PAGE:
From FBI special agent to vintage motorcycle enthusiast and pilot – what can’t Nathan Garrett do?
Every American over the age of 20 can probably remember what they were doing when they first heard about the 9/11 attacks. Nathan Garrett is no different.
If you remember those events, you can also remember what your first thoughts were when news broke that terrorists had flown the first of two commercial airliners into the north tower of the World Trade Center. Nathan Garrett is no different.
For some of us, those thoughts revolved around bewilderment, fear and the desire to crawl into a hole and hope the whole situation went away. In that regard, Nathan Garrett is quite different. He was a speical agent in the FBI’s Counterterrorism Division in 2001.
“I was being ‘called up,’” he recalls. “It was a tragedy for the country, but this was an opportunity to help my country and be a part of something bigger than me. That was a call that was shared by the people around me. It is hard to describe what is summoned from inside one who is called into that type of work. It was exciting to be a part of the direction the country would ultimately go. Sept. 11 would be the day and the moment when my life really changed. It was on.”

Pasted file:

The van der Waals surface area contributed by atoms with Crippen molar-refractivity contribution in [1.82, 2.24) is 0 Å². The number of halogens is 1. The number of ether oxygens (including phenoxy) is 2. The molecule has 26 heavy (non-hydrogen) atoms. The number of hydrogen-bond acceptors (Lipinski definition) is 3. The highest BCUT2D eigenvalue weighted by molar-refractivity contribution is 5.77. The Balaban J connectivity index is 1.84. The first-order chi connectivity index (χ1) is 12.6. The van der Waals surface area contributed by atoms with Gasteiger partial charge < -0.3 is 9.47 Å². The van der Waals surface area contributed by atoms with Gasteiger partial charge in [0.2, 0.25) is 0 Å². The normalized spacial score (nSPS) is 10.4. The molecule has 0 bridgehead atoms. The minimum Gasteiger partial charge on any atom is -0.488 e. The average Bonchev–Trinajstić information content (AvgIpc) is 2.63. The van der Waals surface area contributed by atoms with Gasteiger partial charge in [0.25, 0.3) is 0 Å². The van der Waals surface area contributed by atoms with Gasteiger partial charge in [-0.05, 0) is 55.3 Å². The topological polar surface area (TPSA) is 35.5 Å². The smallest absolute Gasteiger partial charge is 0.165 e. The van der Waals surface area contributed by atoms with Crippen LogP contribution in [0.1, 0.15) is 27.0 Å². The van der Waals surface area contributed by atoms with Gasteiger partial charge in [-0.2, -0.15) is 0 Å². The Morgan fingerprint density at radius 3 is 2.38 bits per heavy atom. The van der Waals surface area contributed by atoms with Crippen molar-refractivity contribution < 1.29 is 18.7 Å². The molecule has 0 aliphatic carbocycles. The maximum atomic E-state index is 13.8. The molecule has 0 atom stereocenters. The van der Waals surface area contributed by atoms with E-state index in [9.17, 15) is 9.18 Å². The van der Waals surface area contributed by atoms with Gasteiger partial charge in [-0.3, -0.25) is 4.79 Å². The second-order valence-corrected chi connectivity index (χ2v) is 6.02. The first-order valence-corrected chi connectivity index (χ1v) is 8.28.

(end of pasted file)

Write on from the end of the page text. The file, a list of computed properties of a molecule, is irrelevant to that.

Garrett had been working with the U.S. Attorney’s office in Dallas in the late 1990s, which was investigating some of the nation’s marquee cases in counterterrorism. He says there were only a handful of agents and offices involved on a proactive criminal level prior to 9/11; so when the terrorist attacks occurred, the agents already had some noteworthy success in the Dallas office. “We got busy with all of this in 2000 and 2001,” he says, “and then the world changed.”
Garrett was in his Dallas office on that fateful Tuesday morning when colleagues ran in with the news. “We knew that the Twin Towers had been the target of attacks previously and the value that they represented to the terrorist world,” he says. “I immediately jumped up and went into my supervisor’s office where we gathered around the televisions and watched it happen. We all looked at each other like, ‘What have we done?’
“Given the proximity of time and significance of our proactive criminal actions, you couldn’t help but think that our investigations had caused this to happen,” Garrett continues. “It wasn’t long before we knew that this was something bigger than us, but we also believed that we had some meaningful connections in our investigation. We knew that our knowledge was going to be a benefit moving forward. I remember sprinting back to my office, my life changing and my work beginning.”
Garrett grew up in the small southern Missouri town of West Plains. As the son of an attorney who later became a judge, he was often surrounded by law enforcement. He worked in the field during the summers and was a state trooper after graduating from Cornell College in Iowa. He went to law school at the University of Tulsa, then returned to West Plains and became a prosecutor. He switched back and forth between law enforcement and law practice for a while until he joined the FBI.